Image Calibration (Calibrate Images command)
The Calibrate Images command uses the Image Calibration dialog to perform quantitative image processing operations on CCD images. Most of the functions are related to the process of Luminance Calibration (see).
Using this versatile command you can perform operations as simple as creating a master bias frame or repairing CCD column traps, or as complex as creating and applying all the standard CCD calibration steps beginning with a folder of raw images. When used to its fullest potential, this command can automatically "pipeline" the many detailed calibration steps required to calibrate CCD images.
Execute the Calibrate Images command from the Process pull-down menu or from the Main Context Menu.
The Calibrate Images command works through the Image Calibration dialog shown below. This dialog organizes the layers of a complex image calibration process into a procedure that applies detailed processing methods to displayed images or source files. For less complex procedures, the Express Calibration command can also be used to apply the basic calibration steps to a set of displayed images.
Note that all images processed through one run of the pipeline must have the same dimensions (rows x columns). Therefore, you should cull images of different dimensions into separate folders before running the pipeline on them.
The dialog uses a Profile Control to manage and remember the procedure and method settings involved in a calibration task. You may create and re-use any number of profiles to meet the needs of different calibration techniques or data sets.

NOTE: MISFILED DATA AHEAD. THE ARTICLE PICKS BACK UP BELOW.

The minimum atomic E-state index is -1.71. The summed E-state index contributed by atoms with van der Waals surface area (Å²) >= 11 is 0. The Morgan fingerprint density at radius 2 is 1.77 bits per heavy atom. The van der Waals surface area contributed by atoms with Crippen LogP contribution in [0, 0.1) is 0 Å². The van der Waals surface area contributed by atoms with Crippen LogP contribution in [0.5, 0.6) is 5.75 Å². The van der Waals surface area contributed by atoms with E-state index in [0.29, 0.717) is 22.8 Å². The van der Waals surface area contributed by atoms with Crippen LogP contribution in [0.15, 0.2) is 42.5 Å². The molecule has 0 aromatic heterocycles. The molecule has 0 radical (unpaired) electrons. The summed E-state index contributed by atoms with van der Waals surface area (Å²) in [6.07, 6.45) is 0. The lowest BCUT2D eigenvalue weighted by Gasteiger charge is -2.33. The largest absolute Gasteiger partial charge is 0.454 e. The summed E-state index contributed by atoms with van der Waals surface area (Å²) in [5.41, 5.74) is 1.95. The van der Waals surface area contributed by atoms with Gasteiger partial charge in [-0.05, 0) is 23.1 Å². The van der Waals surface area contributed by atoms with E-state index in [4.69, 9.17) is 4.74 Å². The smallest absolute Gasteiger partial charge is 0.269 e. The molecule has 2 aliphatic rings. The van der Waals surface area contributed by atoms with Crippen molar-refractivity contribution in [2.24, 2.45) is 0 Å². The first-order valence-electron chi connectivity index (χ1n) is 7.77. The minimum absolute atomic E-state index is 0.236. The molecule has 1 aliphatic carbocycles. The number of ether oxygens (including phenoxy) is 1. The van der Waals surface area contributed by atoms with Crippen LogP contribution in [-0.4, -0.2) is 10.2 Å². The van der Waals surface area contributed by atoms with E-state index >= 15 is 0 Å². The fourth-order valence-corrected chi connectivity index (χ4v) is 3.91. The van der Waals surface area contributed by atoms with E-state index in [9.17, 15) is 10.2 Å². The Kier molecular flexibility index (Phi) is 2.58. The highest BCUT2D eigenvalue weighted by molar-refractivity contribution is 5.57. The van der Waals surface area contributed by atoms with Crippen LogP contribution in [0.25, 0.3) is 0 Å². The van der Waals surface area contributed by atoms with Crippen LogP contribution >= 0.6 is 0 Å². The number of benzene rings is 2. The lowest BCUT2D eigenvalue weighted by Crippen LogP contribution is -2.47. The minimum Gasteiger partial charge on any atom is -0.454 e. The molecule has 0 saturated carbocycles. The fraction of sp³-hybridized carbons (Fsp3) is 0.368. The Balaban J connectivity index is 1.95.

Images to be calibrated ("data frames") may displayed in an Image Window or opened from files inside a folder.
Master Calibration images ("calibration frames") may be created from raw calibration images or loaded from those already existing.
The calibration methods support creation and application of a library of master dark frames segregated by time as well as a library of master flat field frames segregated by filter name.
Some calibration methods require information from the image header, such as exposure time, dark time, or filter name. Procedures that require header information work only with FITS format images as FITS format saves this type of information.
The Image Calibration dialog organizes a complex hierarchy of operations used to calibrate images: At the top level is the procedure that defines which operations need to be applied. The procedure then uses various methods to perform needed steps of the procedure. For example, applying bias and dark calibrations is a procedure. Creating a bias frame and a dark frame and applying them to the data are the methods that achieve the steps of the procedure. The procedure is applied to images that may reside in a display window or in a folder; when in a folder the particular source files must be selected from among many files of mixed types. These three aspects of the calibration process are organized under 3 tabs in the Image Calibration dialog, these being Procedure , Methods , and Source Files.
There are both simplistic ways and sophisticated ways to make master bias, dark, and flat field frames and then apply them to images. Especially if you are starting with only raw CCD images, to do all this correctly guarantees a huge amount of bookkeeping and processing steps ahead. The image calibration interface in Mira was designed to meet such complex requirements in a way as straightforward as possible to the user, yet maintain maximum flexibility to meet different needs for different types of data.